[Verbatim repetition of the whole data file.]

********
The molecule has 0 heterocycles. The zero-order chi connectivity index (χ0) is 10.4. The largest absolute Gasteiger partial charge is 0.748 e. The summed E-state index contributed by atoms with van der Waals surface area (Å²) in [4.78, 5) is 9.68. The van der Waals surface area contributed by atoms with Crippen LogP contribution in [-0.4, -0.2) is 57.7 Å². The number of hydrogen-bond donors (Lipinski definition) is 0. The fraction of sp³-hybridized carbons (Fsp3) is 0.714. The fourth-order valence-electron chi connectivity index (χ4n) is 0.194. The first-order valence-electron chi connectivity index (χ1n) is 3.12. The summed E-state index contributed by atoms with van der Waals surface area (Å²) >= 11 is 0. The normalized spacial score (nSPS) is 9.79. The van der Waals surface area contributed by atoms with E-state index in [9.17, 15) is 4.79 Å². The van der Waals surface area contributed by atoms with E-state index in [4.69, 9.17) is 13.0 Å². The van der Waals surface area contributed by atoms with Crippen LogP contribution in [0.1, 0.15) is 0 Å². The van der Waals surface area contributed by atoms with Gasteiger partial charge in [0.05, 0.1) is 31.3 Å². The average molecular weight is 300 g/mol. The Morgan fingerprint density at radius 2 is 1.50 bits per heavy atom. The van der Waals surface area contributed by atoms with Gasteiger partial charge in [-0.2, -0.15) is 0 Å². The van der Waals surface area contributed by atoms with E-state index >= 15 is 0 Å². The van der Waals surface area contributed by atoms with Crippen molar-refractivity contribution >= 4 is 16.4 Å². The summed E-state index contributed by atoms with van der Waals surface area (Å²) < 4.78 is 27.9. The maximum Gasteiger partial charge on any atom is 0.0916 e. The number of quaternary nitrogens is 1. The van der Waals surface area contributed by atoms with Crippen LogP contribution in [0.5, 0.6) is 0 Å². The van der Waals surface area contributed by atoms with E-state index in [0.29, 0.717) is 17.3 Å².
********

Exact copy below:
The molecule has 0 heterocycles. The zero-order chi connectivity index (χ0) is 10.4. The largest absolute Gasteiger partial charge is 0.748 e. The summed E-state index contributed by atoms with van der Waals surface area (Å²) in [4.78, 5) is 9.68. The van der Waals surface area contributed by atoms with Crippen LogP contribution in [-0.4, -0.2) is 57.7 Å². The number of hydrogen-bond donors (Lipinski definition) is 0. The fraction of sp³-hybridized carbons (Fsp3) is 0.714. The fourth-order valence-electron chi connectivity index (χ4n) is 0.194. The first-order valence-electron chi connectivity index (χ1n) is 3.12. The summed E-state index contributed by atoms with van der Waals surface area (Å²) >= 11 is 0. The normalized spacial score (nSPS) is 9.79. The van der Waals surface area contributed by atoms with E-state index in [9.17, 15) is 4.79 Å². The van der Waals surface area contributed by atoms with E-state index in [4.69, 9.17) is 13.0 Å². The van der Waals surface area contributed by atoms with Crippen LogP contribution in [0.1, 0.15) is 0 Å². The van der Waals surface area contributed by atoms with Gasteiger partial charge in [0.05, 0.1) is 31.3 Å². The average molecular weight is 300 g/mol. The Morgan fingerprint density at radius 2 is 1.50 bits per heavy atom. The van der Waals surface area contributed by atoms with Gasteiger partial charge in [-0.2, -0.15) is 0 Å². The van der Waals surface area contributed by atoms with E-state index >= 15 is 0 Å². The van der Waals surface area contributed by atoms with Crippen molar-refractivity contribution >= 4 is 16.4 Å². The summed E-state index contributed by atoms with van der Waals surface area (Å²) < 4.78 is 27.9. The maximum Gasteiger partial charge on any atom is 0.0916 e. The number of quaternary nitrogens is 1. The van der Waals surface area contributed by atoms with Crippen LogP contribution in [0.5, 0.6) is 0 Å². The van der Waals surface area contributed by atoms with E-state index in [0.29, 0.717) is 17.3 Å².